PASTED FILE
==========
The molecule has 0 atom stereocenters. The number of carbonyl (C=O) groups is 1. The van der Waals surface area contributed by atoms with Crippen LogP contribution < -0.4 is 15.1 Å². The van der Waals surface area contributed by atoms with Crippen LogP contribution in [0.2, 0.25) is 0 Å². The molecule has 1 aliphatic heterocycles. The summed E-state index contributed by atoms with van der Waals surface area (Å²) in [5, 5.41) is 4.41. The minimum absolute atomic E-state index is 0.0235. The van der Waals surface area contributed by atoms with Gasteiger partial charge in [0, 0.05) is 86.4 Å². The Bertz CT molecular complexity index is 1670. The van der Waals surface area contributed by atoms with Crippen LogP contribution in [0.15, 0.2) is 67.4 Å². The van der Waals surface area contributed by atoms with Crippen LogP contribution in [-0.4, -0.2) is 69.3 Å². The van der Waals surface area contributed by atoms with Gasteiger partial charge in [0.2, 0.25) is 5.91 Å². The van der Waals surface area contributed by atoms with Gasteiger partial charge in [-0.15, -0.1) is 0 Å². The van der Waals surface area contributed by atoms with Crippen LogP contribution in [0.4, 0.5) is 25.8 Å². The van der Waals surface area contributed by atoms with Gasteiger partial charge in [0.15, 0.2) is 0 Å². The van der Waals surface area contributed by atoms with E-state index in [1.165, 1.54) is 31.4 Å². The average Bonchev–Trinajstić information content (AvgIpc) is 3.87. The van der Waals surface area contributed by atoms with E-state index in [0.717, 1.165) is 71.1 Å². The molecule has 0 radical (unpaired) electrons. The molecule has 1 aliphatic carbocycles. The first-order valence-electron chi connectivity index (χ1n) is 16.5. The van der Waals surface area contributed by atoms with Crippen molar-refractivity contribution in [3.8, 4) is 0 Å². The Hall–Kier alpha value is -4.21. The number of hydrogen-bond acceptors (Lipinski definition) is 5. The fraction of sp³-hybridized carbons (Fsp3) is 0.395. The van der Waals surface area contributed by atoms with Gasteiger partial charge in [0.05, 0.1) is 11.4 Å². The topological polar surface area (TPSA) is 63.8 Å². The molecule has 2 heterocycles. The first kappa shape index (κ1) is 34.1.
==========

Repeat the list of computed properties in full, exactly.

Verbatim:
The molecule has 0 atom stereocenters. The number of carbonyl (C=O) groups is 1. The van der Waals surface area contributed by atoms with Crippen LogP contribution < -0.4 is 15.1 Å². The van der Waals surface area contributed by atoms with Crippen LogP contribution in [0.2, 0.25) is 0 Å². The molecule has 1 aliphatic heterocycles. The summed E-state index contributed by atoms with van der Waals surface area (Å²) in [5, 5.41) is 4.41. The minimum absolute atomic E-state index is 0.0235. The van der Waals surface area contributed by atoms with Gasteiger partial charge in [0, 0.05) is 86.4 Å². The Bertz CT molecular complexity index is 1670. The van der Waals surface area contributed by atoms with Crippen LogP contribution in [0.15, 0.2) is 67.4 Å². The van der Waals surface area contributed by atoms with Crippen LogP contribution in [-0.4, -0.2) is 69.3 Å². The van der Waals surface area contributed by atoms with Gasteiger partial charge in [0.2, 0.25) is 5.91 Å². The van der Waals surface area contributed by atoms with Gasteiger partial charge in [-0.15, -0.1) is 0 Å². The van der Waals surface area contributed by atoms with Crippen LogP contribution in [0.4, 0.5) is 25.8 Å². The van der Waals surface area contributed by atoms with Gasteiger partial charge in [0.15, 0.2) is 0 Å². The van der Waals surface area contributed by atoms with E-state index in [1.165, 1.54) is 31.4 Å². The average Bonchev–Trinajstić information content (AvgIpc) is 3.87. The van der Waals surface area contributed by atoms with E-state index in [0.717, 1.165) is 71.1 Å². The molecule has 0 radical (unpaired) electrons. The molecule has 1 aliphatic carbocycles. The first-order valence-electron chi connectivity index (χ1n) is 16.5. The van der Waals surface area contributed by atoms with Crippen molar-refractivity contribution in [3.8, 4) is 0 Å². The Hall–Kier alpha value is -4.21. The number of hydrogen-bond acceptors (Lipinski definition) is 5. The fraction of sp³-hybridized carbons (Fsp3) is 0.395. The van der Waals surface area contributed by atoms with Gasteiger partial charge in [0.05, 0.1) is 11.4 Å². The topological polar surface area (TPSA) is 63.8 Å². The molecule has 2 heterocycles. The first kappa shape index (κ1) is 34.1.